TeamCity Kubernetes Support Plugin

Posted on by Yegor Naumov

Kubernetes nowadays is quite a popular way to run Docker containers. A number of teams and organizations already have a Kubernetes cluster configured and used in production.

Now with the help of the TeamCity Kubernetes Support plugin, it is possible to use the same infrastructure to run TeamCity build agents.

The plugin is compatible with TeamCity 2017.1.x and later.

First, download the plugin and install it on the TeamCity server as usual.

Then you can start by configuring a cloud profile in a project:


Specify the URL of the Kubernetes API server (aka Kubernetes master), select the appropriate namespace.

Select one of the Kubernetes API authentication options:


The next step after connecting to the Kubernetes API is creating a cloud image.


There are two options available:

  • Simply run single container: good choice for those who don’t know about all the powerful Kubernetes features but want to simply run its container;
  • Use pod template from deployment: will handle all the possible advanced scenarios of configuring workload to a Kubernetes cluster like multi-container pods, node/pod affinity and toleration, etc.

When the “Simply run single container” mode is selected, users can specify the name of the Docker image with the build agent they want to use.

In our setup, we are using the official TeamCity Build Agent image which is supported by the plugin. You can also create your own image.

Other options like Docker command, Docker arguments, and image pull policy, will be useful as well.


Another cloud image option is ‘Use pod template from deployment’.

Here you simply specify a deployment name: remember to check that the deployment belongs to the same namespace you’ve provided in the cloud profile. You can either use the official TeamCity Build Agent image in your deployment like in the example below, or your own image.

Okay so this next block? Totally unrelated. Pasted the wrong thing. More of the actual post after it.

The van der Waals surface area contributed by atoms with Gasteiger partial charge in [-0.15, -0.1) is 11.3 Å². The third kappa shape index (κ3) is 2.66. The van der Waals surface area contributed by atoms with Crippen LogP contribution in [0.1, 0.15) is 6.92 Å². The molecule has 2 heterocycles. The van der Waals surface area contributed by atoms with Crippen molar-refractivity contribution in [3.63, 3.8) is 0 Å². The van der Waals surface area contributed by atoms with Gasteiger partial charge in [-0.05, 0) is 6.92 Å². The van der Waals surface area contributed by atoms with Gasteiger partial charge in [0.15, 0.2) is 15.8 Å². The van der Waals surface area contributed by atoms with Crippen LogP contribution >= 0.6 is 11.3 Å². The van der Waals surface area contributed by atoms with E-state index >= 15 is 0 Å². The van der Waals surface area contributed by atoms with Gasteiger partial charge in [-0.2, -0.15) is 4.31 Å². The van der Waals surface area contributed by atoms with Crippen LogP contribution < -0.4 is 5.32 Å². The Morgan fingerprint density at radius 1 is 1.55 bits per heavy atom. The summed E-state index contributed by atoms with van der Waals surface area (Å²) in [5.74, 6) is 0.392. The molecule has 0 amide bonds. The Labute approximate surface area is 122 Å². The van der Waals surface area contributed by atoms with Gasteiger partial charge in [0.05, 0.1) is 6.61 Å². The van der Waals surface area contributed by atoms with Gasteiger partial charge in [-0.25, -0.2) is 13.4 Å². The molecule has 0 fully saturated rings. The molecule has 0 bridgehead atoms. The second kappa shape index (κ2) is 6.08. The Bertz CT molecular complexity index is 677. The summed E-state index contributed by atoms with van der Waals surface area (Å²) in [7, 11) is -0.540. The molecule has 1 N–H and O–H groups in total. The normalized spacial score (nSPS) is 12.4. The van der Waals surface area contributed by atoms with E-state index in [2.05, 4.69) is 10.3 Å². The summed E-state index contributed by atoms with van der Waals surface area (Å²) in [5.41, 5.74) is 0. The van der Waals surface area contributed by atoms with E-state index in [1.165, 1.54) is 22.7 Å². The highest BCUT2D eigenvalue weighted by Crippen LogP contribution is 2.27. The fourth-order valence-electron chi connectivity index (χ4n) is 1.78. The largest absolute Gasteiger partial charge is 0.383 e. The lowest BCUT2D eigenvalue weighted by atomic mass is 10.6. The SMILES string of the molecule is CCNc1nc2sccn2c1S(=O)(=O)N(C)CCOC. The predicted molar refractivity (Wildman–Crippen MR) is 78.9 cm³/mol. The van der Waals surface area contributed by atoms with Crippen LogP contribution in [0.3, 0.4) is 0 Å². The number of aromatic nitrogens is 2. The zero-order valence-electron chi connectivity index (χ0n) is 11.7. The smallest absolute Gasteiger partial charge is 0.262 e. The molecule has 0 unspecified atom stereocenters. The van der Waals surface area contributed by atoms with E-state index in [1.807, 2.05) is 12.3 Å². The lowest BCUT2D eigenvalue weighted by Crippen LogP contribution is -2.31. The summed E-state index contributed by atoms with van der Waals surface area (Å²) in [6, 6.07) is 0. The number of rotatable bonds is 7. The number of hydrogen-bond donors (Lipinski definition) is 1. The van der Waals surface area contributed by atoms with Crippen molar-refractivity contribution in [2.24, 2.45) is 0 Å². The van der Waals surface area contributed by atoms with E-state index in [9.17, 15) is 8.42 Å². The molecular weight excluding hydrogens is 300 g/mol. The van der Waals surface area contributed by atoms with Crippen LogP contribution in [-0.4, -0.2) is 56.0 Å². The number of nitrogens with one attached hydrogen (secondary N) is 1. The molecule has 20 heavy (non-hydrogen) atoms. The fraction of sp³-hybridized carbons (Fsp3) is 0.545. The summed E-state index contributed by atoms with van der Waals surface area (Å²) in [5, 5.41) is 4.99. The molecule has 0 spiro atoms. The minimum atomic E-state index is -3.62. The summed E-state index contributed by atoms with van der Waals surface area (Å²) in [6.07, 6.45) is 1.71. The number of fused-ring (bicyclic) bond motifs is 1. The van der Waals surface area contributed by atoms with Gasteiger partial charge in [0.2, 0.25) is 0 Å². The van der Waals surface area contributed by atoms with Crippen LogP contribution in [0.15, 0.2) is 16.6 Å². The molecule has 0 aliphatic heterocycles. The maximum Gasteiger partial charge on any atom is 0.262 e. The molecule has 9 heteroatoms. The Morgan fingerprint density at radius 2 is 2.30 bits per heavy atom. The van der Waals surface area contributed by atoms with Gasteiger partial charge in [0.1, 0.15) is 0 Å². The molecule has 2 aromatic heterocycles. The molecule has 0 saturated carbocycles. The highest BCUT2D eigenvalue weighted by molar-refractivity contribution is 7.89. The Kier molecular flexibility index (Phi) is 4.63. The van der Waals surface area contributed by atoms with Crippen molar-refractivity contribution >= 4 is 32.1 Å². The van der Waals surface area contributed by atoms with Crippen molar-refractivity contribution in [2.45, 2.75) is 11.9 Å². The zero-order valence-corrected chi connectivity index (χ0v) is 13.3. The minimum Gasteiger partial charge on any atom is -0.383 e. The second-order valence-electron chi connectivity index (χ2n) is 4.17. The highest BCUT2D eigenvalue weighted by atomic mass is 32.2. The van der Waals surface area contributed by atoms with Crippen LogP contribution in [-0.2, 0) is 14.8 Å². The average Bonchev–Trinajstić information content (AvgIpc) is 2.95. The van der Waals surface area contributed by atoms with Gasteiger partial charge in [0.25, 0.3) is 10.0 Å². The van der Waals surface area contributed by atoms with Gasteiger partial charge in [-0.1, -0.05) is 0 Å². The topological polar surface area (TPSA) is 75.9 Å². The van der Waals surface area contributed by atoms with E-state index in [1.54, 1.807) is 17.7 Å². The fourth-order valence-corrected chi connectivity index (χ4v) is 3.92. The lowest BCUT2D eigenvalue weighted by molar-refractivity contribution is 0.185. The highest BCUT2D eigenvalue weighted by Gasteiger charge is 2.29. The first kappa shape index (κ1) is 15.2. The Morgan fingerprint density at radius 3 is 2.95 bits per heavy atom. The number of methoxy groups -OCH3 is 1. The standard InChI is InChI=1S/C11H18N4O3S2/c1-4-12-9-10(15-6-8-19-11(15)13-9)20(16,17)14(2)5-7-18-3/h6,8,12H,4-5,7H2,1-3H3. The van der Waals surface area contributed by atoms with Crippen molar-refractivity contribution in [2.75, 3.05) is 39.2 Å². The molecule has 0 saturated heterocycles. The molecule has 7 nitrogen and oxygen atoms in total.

There is a small trick here. When given a deployment name, the plugin will not actually use it as deployment, but it will extract the PodTemplateSpec section from its definition and use it to create the plugin’s own pods. The plugin’s own pods means that the pods will not be connected to deployment anyhow. The Kubernetes deployments feature will not be used to manage the pods’ lifecycle. The TeamCity server will take care of those pods on its own. Deployment will be used as a container of PodTemplateSpec which can be referenced by name.

After a cloud profile is created and saved, you will be able to start TeamCity agents running in containers in the scope of the pods on the Kubernetes cluster. TeamCity will mark every started pod with a set of specific labels.


Using those labeled pods, you can always determine which TeamCity server started a particular pod, which cloud profile and cloud image are affected.

Feel free to download the plugin, try it, and share your feedback with us!

Or you can TestDrive it in the cloud.

Happy building with TeamCity!

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8 Responses to TeamCity Kubernetes Support Plugin

  1. Omer says:

    December 15, 2017

    I believe there is a bug with the plugin for Token based authentication.
    I get this error message when I enter a token: “The password is too long. Entered password length is 120 characters. Please shorten the password”

    • Pavel Sher says:

      December 17, 2017

      Could you please submit a bug report in our tracker?

      • Ren says:

        January 20, 2018

        how do i file a bug for this?

  2. Ren says:

    January 19, 2018

    There is definitely a bug on token auth. I am getting an error password is too long when I upload my token.

    • Pavel Sher says:

      January 22, 2018

      Please see my comment above.

  3. Ren says:

    January 19, 2018

    I am also getting this error when I tried using Username and Password. PKIX path building failed: unable to find valid certification path to requested target.

  4. Wes says:

    February 7, 2018

    Anyone testing this locally should consider using kubectl proxy to run an HTTP proxy and work around any self-signed certificate issues with TeamCity accessing the k8s API. kubectl proxy will transparently handle auth, and you can setup TeamCity to use http & unauthorized auth strategy. In production or a remote system you can deal with configuring auth properly but don’t beat your head against the wall locally in a dev environment.

    Just be careful that you don’t open your HTTP proxy to the world thus exposing your k8s API to the world.

    Read more here:


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